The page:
Birdwhistell spent the summer of 1956 at the Institute for Advanced Study in the Behavioral Sciences in Palo Alto, California, as part of a multi-interdisciplinary investigation that came to be known as "The Natural History of an Interview.
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In this book (using characteristically measured language), Birdwhistell summed up the implications of his work at Palo Alto and the FSI:
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Birdwhistell taught at the State University of New York in Buffalo from 1956 to 1959. In 1960 he became a Senior Research Scientist at the Eastern Pennsylvania Psychiatric Institute in Philadelphia, where he taught seminars in Linguistic-Kinesic Analysis and collaborated on film research with the psychiatrist Albert Edward Scheflen (1920-80) and cinematographer Jacques Van Vlack, remaining at the Institute until his retirement in 1988. He was appointed Professor of Communication at the Annenberg School of Communication at the University of Pennsylvania in 1969. Ray Birdwhistell was married twice. He had two daughters with his first wife. He died in October 1994.
The movie Microcultural Incidents in Ten Zoos (made with Jacques Van Vlack) was one the few films of Birdwhistell's to be publically released.
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In Italy, the children's nursemaid threw the food underhand with a motion of her hips that Birdwhistell called "a fine pelvic thrust. The Taiwanese families held back and threw the food from 10 to 20 feet away, though a few brave souls ventured nearer. To avoid having the his subjects' knowledge of the camera's position influence their movements, Birdwhistell and Van Vlack filmed them indirectly, using mirrors or some other device, while pretending to film something else.
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Birdwhistell himself appeared briefly in the film, acting as a decoy.
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A second film by Birdwhistell and Van Vlack was TDR- 009, an eighty-minute, 16-mm black-and-white sound film of a scene in a bar in a middle-class London hotel, which examines the interactions between speakers and listeners.
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For his part, Birdwhistell continued to insist that meanings in kinetic communication could only be explained in the context of communication between two or more people, not as absolutes. Looking back, the intensity of the debate is puzzling: the two researchers were focused on different, arguably complementary, rather than contradictory aspects of human behavior, which could both have been integrated into a larger system. (Starting in the early sixties the topic of universals also began to be studied extensively by linguists). The real issue was that Ekman's research had obvious practical implications in police and defense work and Birdwhistell's did not.
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"Ekman replaced Birdwhistell in the important role of arbiter of NIMH grants for non-verbal communication research, and by the 1980s the golden era of 'naturalistic observation' of films and tapes ended" (Davis p. 46).
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Thus, at the end of his career, Birdwhistell found himself and his field marginalized and under attack.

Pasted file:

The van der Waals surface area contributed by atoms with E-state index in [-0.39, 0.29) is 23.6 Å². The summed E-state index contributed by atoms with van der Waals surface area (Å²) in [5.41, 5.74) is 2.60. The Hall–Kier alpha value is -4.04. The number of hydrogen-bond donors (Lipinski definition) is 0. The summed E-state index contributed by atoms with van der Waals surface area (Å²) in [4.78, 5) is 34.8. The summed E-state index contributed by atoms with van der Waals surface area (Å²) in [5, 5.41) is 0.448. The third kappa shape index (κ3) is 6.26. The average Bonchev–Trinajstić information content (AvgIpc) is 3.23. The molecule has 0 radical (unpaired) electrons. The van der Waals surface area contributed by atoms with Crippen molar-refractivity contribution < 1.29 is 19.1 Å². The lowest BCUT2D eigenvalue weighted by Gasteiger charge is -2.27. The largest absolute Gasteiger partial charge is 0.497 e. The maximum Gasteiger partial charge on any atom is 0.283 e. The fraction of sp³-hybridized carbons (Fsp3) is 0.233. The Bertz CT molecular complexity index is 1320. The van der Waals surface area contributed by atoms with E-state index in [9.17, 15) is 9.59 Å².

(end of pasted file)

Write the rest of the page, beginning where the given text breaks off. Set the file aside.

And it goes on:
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Among scholars who have continued to study bodily communication in the context of culture along the lines pioneered by Birdwhistell, Trager, and Hall have been David McNeil, whose many publications include Hand and mind: What gestures reveal about thought (Chicago: University of Chicago Press, 1992) and Adam Kendon, editor of the periodical Gesture and author of among other books, Conducting Interaction (Cambridge, 1990), Gestures: Visible Action as Utterance (Cambridge, 2000).
HarveySarles.com · Teaching As Dialogue
harveysarles.com, 6 Jan 2015 [cached]
Birdwhistell who Goffman met at the U. of Toronto; me, somewhat later at SUNY Buffalo - he was our primary teacher, model, incite/insight/excite: the "best observer" I ever met. Similarly for Goffman.
Birdwhistell sent us both to U. of Chicago where we fell under the thinking of various practitioners of "Symbolic Interaction" deriving from G. H. Mead, whose ideas seem now to be "creeping" back into a field which has practically been overtaken by Sociobiology and/or by Neuropsychology and other psychologies which don't pay much attention to the interactional-social facts of our very being.
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Well: the history of ideas and academic power overtook Birdwhistell, and then myself. I've been trying to revive and extend Goffman and Birdwhistell's ideas> (Plus, Birdwhistell was the best observer I've ever met - in many circumstances… all of human… life.)
While Goffman "enjoyed" quite great success, his teachers and little brother got "wiped out" in what I call the Chomskyan "revolution" in ideas - where the study of the human got displaced (still is) by the notion that the human being is centrally a mind/thinker, not a body in such complex interactions.
Goffman who was finally a "university professor" at Penn, was able to "rescue" Birdwhistell and got him a position there after he was "let-go" from his study of human-interaction at Eastern Pennsylvania Psychiatric Institute as support for these studies just "went away" and our careers much diluted.